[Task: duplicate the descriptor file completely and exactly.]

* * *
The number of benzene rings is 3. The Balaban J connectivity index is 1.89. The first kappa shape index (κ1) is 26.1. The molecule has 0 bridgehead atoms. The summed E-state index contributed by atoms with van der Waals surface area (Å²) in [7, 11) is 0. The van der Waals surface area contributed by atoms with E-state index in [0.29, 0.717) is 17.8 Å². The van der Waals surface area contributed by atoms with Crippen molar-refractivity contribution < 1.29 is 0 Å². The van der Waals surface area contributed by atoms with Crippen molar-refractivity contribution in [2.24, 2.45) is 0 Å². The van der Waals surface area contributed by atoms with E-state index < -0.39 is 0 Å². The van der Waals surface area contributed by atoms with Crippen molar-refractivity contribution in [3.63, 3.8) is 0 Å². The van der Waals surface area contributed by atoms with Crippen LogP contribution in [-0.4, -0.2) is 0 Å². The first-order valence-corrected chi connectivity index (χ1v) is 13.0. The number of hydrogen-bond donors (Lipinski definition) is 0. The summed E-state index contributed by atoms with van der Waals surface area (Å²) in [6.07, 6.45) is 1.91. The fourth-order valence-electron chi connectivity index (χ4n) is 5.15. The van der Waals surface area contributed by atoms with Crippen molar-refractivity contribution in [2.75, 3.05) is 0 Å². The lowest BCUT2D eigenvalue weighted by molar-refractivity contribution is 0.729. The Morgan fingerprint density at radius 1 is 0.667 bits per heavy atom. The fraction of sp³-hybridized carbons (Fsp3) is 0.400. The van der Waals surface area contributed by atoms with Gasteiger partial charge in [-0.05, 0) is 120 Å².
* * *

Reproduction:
The number of benzene rings is 3. The Balaban J connectivity index is 1.89. The first kappa shape index (κ1) is 26.1. The molecule has 0 bridgehead atoms. The summed E-state index contributed by atoms with van der Waals surface area (Å²) in [7, 11) is 0. The van der Waals surface area contributed by atoms with E-state index in [0.29, 0.717) is 17.8 Å². The van der Waals surface area contributed by atoms with Crippen molar-refractivity contribution < 1.29 is 0 Å². The van der Waals surface area contributed by atoms with Crippen molar-refractivity contribution in [2.24, 2.45) is 0 Å². The van der Waals surface area contributed by atoms with E-state index < -0.39 is 0 Å². The van der Waals surface area contributed by atoms with Crippen molar-refractivity contribution in [3.63, 3.8) is 0 Å². The van der Waals surface area contributed by atoms with Crippen LogP contribution in [-0.4, -0.2) is 0 Å². The first-order valence-corrected chi connectivity index (χ1v) is 13.0. The number of hydrogen-bond donors (Lipinski definition) is 0. The summed E-state index contributed by atoms with van der Waals surface area (Å²) in [6.07, 6.45) is 1.91. The fourth-order valence-electron chi connectivity index (χ4n) is 5.15. The van der Waals surface area contributed by atoms with Crippen molar-refractivity contribution in [2.75, 3.05) is 0 Å². The lowest BCUT2D eigenvalue weighted by molar-refractivity contribution is 0.729. The Morgan fingerprint density at radius 1 is 0.667 bits per heavy atom. The fraction of sp³-hybridized carbons (Fsp3) is 0.400. The van der Waals surface area contributed by atoms with Gasteiger partial charge in [-0.05, 0) is 120 Å².